LOPEZ: Thank you.
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KING: There is no deal yet on President Biden's infrastructure plan.
INSKEEP: Yeah, the White House had set today as a deadline to reach agreement with Senate Republicans on a plan to fix up the nation's roads and rails and bridges and possibly do a lot more things. So far, they cannot agree on how much to spend or where the money should come from. Other than all the details, they're set. But the two sides are still talking.
KING: NPR White House correspondent Scott Detrow is following this one. Good morning, Scott.
SCOTT DETROW, BYLINE: Good morning.
KING: OK. So where do things stand right now?
DETROW: Well, you both put it pretty well, pretty far apart. Biden wants to spend $1.7 trillion. That latest Senate Republican proposal was for a little less than a trillion. But they're really talking about a little more than a quarter of that in actual new spending. The rest is already planned for spending. And, you know, there are major disagreements over how to pay for the spending as well. But despite a lot of skepticism, particularly from Democrats ready to cut bait here, this group of Senate Republicans is still taking talks seriously. And the White House is, too. Biden is going to hold another meeting this week with Shelley Moore Capito, the West Virginia senator who's been the main negotiator here. Here's Capito yesterday on "Fox News Sunday."
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SHELLEY MOORE CAPITO: He told me on the phone just day before yesterday, let's get this done. And I think that means that he has - his heart is in this. We have had some back-and-forth with the staff, who've sort of pulled back a little bit. But I think we're smoothing out those edges.
DETROW: And some context here, that mention of staff - this is an ongoing criticism you hear from a lot of Hill Republicans that they think the president is ready to cut a deal, but that much of his broader administration wants to keep these proposals as large as possible.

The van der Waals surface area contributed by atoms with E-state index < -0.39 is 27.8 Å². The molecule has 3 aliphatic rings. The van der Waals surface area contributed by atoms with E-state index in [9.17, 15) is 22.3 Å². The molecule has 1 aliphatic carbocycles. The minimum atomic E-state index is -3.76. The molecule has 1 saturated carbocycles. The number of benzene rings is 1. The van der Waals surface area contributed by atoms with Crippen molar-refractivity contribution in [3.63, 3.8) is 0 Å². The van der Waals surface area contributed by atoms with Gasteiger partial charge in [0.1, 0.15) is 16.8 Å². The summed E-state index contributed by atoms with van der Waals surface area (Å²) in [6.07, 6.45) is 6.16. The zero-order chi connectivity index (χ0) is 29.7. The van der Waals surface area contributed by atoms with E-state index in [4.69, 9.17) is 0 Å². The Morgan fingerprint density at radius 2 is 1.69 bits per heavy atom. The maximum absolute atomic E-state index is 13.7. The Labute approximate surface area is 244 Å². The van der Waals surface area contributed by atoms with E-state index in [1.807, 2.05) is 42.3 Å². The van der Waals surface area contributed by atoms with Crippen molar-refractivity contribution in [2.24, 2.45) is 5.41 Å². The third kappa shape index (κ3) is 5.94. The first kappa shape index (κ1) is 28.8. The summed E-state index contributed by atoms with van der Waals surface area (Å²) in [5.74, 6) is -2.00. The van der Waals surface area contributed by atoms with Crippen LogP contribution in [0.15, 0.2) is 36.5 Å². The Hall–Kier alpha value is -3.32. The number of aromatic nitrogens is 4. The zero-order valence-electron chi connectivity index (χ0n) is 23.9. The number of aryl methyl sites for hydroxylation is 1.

KING: Oh, that's interesting. So how much longer do we expect these talks to go on?
DETROW: Probably not too much longer. And I say that on the day that had initially been set as the deadline for these talks, and the talks are still going. Transportation Secretary Pete Buttigieg did the talk show rounds yesterday, as well. He said the White House really thinks these talks need to be close to a deal in about a week when Congress returns. Here he was on CNN.
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PETE BUTTIGIEG: We believe in this process, but also very much agree that this can't go on forever. The American people want results.
DETROW: And according to a White House adviser, this mirrors how Biden is looking at things. You know, these proposals are going to start being turned into an actual bill in House committees in about a week. So while Biden definitely sees political value in a deal and even in trying for a deal, he may be ready to ultimately try and do this along partisan lines again, if talks are not any closer this time next week.
KING: And that's a real evolution because the president has always talked about how important bipartisanship is to him.
DETROW: He has. But, you know, reality check - so far, there's not been much bipartisanship in Washington at all. Let's remember Biden's big legislative achievement - the COVID relief legislation was passed without any Republican support. Even areas where there is a big agreement are stalling. There was a major bill last week in the Senate on research spending and tech investment, something that there's broad support for. That got tied up in partisan politics. And remember, over everything else, late last week, a bill creating an independent bipartisan commission to investigate the deadly January 6 attack on the Capitol - that was not passed because enough Senate Republicans blocked it. It's not going to go forward as of right now. That is the state of things in the Capitol.
KING: OK. The state of things is not much in the way of bipartisanship.
NPR's Scott Detrow. Thank you, Scott.
DETROW: Thank you. Transcript provided by NPR, Copyright NPR.